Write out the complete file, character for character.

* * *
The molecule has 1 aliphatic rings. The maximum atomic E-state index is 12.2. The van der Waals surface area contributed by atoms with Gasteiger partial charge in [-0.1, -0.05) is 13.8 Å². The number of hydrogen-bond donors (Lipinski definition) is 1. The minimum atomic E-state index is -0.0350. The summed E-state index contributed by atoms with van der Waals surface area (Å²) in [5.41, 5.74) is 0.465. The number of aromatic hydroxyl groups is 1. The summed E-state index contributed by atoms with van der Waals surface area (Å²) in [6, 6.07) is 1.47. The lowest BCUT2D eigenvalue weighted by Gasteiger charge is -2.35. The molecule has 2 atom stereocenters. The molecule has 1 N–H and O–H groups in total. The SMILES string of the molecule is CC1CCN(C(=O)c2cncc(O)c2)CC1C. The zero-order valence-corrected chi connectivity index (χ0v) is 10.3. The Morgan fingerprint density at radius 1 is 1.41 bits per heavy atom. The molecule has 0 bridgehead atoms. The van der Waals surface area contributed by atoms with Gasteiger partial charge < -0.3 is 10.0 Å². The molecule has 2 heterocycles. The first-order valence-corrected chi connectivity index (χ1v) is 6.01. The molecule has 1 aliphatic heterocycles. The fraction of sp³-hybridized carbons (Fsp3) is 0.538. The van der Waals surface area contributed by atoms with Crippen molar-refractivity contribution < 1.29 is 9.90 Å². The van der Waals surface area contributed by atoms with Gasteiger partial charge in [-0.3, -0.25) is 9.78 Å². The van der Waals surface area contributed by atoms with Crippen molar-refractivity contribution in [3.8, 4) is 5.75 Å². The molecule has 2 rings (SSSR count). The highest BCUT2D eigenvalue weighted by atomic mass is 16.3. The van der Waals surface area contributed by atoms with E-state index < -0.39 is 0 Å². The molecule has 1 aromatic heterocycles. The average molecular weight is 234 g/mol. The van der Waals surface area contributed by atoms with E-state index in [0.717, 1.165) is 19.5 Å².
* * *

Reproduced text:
The molecule has 1 aliphatic rings. The maximum atomic E-state index is 12.2. The van der Waals surface area contributed by atoms with Gasteiger partial charge in [-0.1, -0.05) is 13.8 Å². The number of hydrogen-bond donors (Lipinski definition) is 1. The minimum atomic E-state index is -0.0350. The summed E-state index contributed by atoms with van der Waals surface area (Å²) in [5.41, 5.74) is 0.465. The number of aromatic hydroxyl groups is 1. The summed E-state index contributed by atoms with van der Waals surface area (Å²) in [6, 6.07) is 1.47. The lowest BCUT2D eigenvalue weighted by Gasteiger charge is -2.35. The molecule has 2 atom stereocenters. The molecule has 1 N–H and O–H groups in total. The SMILES string of the molecule is CC1CCN(C(=O)c2cncc(O)c2)CC1C. The zero-order valence-corrected chi connectivity index (χ0v) is 10.3. The Morgan fingerprint density at radius 1 is 1.41 bits per heavy atom. The molecule has 0 bridgehead atoms. The van der Waals surface area contributed by atoms with Gasteiger partial charge < -0.3 is 10.0 Å². The molecule has 2 heterocycles. The first-order valence-corrected chi connectivity index (χ1v) is 6.01. The molecule has 1 aliphatic heterocycles. The fraction of sp³-hybridized carbons (Fsp3) is 0.538. The van der Waals surface area contributed by atoms with Crippen molar-refractivity contribution < 1.29 is 9.90 Å². The van der Waals surface area contributed by atoms with Gasteiger partial charge in [-0.3, -0.25) is 9.78 Å². The van der Waals surface area contributed by atoms with Crippen molar-refractivity contribution in [3.8, 4) is 5.75 Å². The molecule has 2 rings (SSSR count). The highest BCUT2D eigenvalue weighted by atomic mass is 16.3. The van der Waals surface area contributed by atoms with E-state index < -0.39 is 0 Å². The molecule has 1 aromatic heterocycles. The average molecular weight is 234 g/mol. The van der Waals surface area contributed by atoms with E-state index in [0.717, 1.165) is 19.5 Å².